During his career, Shorter co-founded Weather Report, an electric fusion group, but he later returned to acoustic jazz.

As a bandleader and saxophonist, he has recorded over 20 albums and won 11 Grammy Awards.

27. Benny Goodman 

Known as the ‘King of Swing’, Benny Goodman changed music history.

Goodman led one of the most popular swing big bands in the US, and his 1938 concert at Carnegie Hall became legendary.

Apart from being a bandleader, he was also a skilled clarinetist.

During his career, Goodman experimented with many styles and subgenres, and toward the end of his life, he also got interested in classical music.

However, he is mostly associated with timeless classics such as “Sing, Sing, Sing.”

28. Tony Williams

Tony Williams became famous as a member of Miles Davis’ Second Great Quintet.

Thanks to his authentic expression and extraordinary drumming skills, Williams also formed his own group – the Tony Williams Lifetime.

His music was mostly revolving around jazz fusion, a music genre that developed in the 60s.

Williams, in fact, pioneered the jazz fusion genre, but he is mainly remembered as one of the best jazz drummers that ever lived.

29. Lee Morgan 

Lee Morgan released his debut album when he was only 17.

And the rest is history – a prodigy jazz musician became one of the most important hard bop artists on the 60s music scene.

But Morgan showcased his talent even before his debut – he recorded John Coltrane’s Blue Train in his late teens.

Unfortunately, his life was cut short when he was shot at the age of 33 – and it’s hard not to ask yourself what could have happened with him otherwise. 

30. Wes Montgomery 

John Leslie “Wes” Montgomery became famous thanks to his incredible guitar skills.

Besides intricate technical skills, Montgomery also had a unique approach to playing guitar – he used to pluck the strings with the side of his thumb, and he used octaves extensively.

But he was also a versatile musician, and he explored all the styles and subgenres, from post-bop to smooth jazz.

In the 60s, he started to record more pop-oriented albums, which brought him mainstream fame. 

31. Alice Coltrane 

As you probably already know or assume, Alice Coltrane was John Coltrane’s wife.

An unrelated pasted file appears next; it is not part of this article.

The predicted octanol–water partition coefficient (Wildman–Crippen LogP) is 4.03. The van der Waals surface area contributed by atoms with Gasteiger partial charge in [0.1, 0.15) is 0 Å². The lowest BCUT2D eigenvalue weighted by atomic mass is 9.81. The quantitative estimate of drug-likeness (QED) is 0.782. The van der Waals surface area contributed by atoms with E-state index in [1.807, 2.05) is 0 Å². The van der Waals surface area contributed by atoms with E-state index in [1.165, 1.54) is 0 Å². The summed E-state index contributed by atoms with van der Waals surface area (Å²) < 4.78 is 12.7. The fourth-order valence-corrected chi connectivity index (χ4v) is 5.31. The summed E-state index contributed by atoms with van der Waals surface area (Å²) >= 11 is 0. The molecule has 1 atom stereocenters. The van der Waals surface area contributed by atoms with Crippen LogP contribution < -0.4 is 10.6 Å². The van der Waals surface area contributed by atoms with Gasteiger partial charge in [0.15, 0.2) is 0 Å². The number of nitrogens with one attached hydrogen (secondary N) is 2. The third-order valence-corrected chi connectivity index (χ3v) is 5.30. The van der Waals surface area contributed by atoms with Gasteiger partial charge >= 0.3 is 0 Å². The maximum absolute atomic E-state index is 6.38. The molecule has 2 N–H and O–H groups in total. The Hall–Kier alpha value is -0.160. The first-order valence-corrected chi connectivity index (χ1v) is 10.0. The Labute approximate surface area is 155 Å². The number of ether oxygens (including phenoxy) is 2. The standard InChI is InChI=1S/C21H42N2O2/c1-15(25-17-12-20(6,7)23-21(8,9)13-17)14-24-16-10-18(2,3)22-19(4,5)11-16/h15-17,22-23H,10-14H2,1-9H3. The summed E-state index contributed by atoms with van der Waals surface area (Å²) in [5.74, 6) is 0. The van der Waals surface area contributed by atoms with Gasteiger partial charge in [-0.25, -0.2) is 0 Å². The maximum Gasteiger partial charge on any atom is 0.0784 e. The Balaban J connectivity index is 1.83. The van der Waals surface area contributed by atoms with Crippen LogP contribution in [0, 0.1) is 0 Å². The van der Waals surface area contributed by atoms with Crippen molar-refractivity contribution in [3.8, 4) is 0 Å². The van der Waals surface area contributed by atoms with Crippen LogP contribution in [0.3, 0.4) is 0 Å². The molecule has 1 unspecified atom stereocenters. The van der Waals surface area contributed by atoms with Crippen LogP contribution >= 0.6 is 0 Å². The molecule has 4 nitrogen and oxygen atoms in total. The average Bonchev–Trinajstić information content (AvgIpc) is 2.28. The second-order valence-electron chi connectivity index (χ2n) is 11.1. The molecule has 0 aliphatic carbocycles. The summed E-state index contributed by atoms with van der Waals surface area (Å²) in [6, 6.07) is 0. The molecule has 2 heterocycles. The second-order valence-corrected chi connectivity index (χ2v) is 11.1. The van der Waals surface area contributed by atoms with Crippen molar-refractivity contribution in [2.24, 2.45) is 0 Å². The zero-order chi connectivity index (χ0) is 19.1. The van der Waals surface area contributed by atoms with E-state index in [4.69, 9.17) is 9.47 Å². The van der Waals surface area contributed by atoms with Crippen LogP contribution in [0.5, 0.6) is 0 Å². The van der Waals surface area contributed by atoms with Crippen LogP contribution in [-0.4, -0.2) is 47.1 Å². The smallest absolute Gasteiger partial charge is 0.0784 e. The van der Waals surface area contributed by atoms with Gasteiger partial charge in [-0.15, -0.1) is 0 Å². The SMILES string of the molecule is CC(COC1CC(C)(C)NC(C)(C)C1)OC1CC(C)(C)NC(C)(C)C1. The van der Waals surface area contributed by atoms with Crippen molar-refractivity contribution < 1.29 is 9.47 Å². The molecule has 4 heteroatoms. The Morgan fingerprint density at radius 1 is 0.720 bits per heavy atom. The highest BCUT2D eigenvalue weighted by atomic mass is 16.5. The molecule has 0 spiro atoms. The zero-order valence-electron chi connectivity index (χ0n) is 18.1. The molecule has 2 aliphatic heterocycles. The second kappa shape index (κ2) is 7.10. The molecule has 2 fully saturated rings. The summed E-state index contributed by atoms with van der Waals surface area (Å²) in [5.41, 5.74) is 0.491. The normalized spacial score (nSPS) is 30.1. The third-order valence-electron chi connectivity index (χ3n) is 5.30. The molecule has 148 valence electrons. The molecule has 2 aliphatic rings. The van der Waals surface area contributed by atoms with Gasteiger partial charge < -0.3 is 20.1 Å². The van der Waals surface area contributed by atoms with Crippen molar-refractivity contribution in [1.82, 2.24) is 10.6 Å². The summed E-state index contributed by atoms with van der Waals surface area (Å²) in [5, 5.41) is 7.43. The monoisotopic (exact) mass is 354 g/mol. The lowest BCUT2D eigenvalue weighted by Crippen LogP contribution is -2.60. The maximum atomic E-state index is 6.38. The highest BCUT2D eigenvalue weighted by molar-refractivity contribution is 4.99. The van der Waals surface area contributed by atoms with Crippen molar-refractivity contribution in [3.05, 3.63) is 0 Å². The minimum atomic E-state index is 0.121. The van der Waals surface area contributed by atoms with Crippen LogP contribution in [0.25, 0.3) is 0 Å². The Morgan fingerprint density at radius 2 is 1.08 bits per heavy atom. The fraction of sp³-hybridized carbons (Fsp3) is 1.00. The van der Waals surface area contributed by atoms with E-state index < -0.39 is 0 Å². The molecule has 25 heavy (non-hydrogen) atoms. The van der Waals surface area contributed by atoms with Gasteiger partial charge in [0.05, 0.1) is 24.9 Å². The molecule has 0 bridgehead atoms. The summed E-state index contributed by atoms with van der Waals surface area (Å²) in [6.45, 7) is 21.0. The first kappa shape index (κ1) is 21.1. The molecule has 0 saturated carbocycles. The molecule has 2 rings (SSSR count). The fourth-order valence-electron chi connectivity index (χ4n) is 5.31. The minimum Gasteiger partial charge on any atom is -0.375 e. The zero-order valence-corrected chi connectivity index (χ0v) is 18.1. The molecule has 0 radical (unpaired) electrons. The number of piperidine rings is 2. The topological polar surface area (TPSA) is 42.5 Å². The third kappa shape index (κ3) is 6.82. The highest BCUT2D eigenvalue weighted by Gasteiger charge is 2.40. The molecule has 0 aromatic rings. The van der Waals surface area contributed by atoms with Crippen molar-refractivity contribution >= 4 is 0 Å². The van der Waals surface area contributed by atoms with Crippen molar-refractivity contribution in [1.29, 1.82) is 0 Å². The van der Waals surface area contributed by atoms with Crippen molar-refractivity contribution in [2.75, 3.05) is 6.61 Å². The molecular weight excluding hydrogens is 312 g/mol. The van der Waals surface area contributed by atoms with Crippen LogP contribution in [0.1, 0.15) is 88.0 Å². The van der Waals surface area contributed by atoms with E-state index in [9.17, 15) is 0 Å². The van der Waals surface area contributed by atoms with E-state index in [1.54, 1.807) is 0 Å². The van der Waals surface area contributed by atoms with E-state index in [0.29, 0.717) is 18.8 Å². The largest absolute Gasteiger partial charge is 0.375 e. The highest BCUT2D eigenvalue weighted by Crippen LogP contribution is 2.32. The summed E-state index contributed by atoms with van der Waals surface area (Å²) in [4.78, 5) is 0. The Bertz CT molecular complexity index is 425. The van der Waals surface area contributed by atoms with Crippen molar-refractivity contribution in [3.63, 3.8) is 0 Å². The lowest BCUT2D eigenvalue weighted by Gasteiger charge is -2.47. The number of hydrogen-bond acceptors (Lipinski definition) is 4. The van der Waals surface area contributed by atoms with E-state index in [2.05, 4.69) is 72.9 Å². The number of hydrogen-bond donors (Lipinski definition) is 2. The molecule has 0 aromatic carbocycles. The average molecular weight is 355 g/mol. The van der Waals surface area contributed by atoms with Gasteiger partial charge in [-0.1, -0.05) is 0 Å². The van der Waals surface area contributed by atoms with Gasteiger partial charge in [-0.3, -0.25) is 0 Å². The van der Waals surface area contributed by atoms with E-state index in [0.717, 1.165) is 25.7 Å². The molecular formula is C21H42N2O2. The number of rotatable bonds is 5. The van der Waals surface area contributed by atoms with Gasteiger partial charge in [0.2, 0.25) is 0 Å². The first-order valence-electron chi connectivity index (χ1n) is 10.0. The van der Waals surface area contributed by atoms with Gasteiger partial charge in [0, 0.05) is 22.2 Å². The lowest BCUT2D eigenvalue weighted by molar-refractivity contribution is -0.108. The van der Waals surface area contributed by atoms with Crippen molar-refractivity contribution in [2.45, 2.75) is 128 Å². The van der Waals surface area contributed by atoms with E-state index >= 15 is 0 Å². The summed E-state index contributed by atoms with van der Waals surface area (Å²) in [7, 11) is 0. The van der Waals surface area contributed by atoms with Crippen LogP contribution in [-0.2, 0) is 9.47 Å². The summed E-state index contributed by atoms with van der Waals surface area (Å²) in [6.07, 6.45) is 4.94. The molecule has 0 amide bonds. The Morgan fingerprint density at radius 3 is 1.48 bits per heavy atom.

But let’s be clear – although she played in John’s band for a while, Alice had a successful solo career, and her sound and style were authentic.

She was a talented multi-instrumentalist – she played piano, and she was one of the few harpists in jazz music history.

Coltrane was also one of the pioneers of spiritual jazz.

32. Frank Sinatra

There’s no doubt about it – Frank Sinatra is one of the greatest singers of all time.

His impact on the music industry and culture, in general, is huge and long-lasting, and many of his songs became timeless classics.

Although he didn’t call himself a jazz singer (but a saloon singer), Sinatra was integral in bringing jazz into the sphere of popular music.

And that’s why Ol’ Blue Eyes deserves a spot on this list – as well as on the list of the best male vocalists of all time.

33. Count Basie 

In the jazz community, Count Basie is widely regarded as one of the best bandleaders in history.

Basie was also a jazz pianist, composer, and organist.

In 1935, he formed the Count Basie Orchestra, and that’s one of the ways he helped popularize big bands in the US.

He led the group for almost 50 years, and many well-known musicians came under his direction, including Lester Young.

34. Jimmy Smith 

And Jimmy Smith helped popularize the Hammond B-3 organ.

He wasn’t the first electric organist, but he is among the best-known ones.

And with his influence and style, he actually connected jazz and 1960s soul music.

In his compositions, Smith also incorporated gospel and blues elements.

All in all, he was arguably one of the most innovative as well as successful jazz musicians of his generation.

35. Keith Jarrett

Keith Jarrett is an American jazz and classical music pianist and composer.

He rose to prominence with Art Blakey, and later he also played with Miles Davis and Charles Lloyd.

But Jarrett showcased his talent way before that – he was a child prodigy, and he possessed absolute pitch. 

Moreover, Jarrett’s 1970 album The Köln Concert became the best-selling piano recording in history.

36. Art Blakey

It’s finally time to write a few sentences about Art Blakey.

Blakey rose to prominence in the 40s, playing in big bands and working with jazz stars like Thelonious Monk, Charlie Parker, and Dizzy Gillespie.

But his biggest achievement was probably the formation of his Jazz Messengers.